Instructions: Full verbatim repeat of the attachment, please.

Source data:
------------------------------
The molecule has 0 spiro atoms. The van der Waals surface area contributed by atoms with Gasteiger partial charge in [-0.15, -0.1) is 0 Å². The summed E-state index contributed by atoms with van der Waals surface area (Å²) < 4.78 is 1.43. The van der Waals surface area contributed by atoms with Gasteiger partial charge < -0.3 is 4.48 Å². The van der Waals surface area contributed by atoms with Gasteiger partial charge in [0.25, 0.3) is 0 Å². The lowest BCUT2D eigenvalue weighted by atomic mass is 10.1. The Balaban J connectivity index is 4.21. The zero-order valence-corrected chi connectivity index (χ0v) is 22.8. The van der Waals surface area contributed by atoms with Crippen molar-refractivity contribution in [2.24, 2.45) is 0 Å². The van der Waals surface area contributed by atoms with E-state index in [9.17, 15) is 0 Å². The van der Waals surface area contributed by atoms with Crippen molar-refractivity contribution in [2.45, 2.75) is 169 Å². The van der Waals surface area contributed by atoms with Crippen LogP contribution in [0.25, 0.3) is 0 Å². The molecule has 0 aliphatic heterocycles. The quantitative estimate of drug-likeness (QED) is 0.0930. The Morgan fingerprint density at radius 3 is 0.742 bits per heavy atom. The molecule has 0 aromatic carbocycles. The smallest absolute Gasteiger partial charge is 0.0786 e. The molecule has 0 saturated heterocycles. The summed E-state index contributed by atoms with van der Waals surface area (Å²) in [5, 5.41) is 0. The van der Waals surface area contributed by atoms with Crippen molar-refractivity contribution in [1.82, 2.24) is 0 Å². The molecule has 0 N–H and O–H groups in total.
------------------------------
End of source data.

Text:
The molecule has 0 spiro atoms. The van der Waals surface area contributed by atoms with Gasteiger partial charge in [-0.15, -0.1) is 0 Å². The summed E-state index contributed by atoms with van der Waals surface area (Å²) < 4.78 is 1.43. The van der Waals surface area contributed by atoms with Gasteiger partial charge < -0.3 is 4.48 Å². The van der Waals surface area contributed by atoms with Gasteiger partial charge in [0.25, 0.3) is 0 Å². The lowest BCUT2D eigenvalue weighted by atomic mass is 10.1. The Balaban J connectivity index is 4.21. The zero-order valence-corrected chi connectivity index (χ0v) is 22.8. The van der Waals surface area contributed by atoms with Crippen molar-refractivity contribution in [2.24, 2.45) is 0 Å². The van der Waals surface area contributed by atoms with E-state index in [9.17, 15) is 0 Å². The van der Waals surface area contributed by atoms with Crippen molar-refractivity contribution in [2.45, 2.75) is 169 Å². The van der Waals surface area contributed by atoms with Crippen LogP contribution in [0.25, 0.3) is 0 Å². The molecule has 0 aliphatic heterocycles. The quantitative estimate of drug-likeness (QED) is 0.0930. The Morgan fingerprint density at radius 3 is 0.742 bits per heavy atom. The molecule has 0 aromatic carbocycles. The smallest absolute Gasteiger partial charge is 0.0786 e. The molecule has 0 saturated heterocycles. The summed E-state index contributed by atoms with van der Waals surface area (Å²) in [5, 5.41) is 0. The van der Waals surface area contributed by atoms with Crippen molar-refractivity contribution in [1.82, 2.24) is 0 Å². The molecule has 0 N–H and O–H groups in total.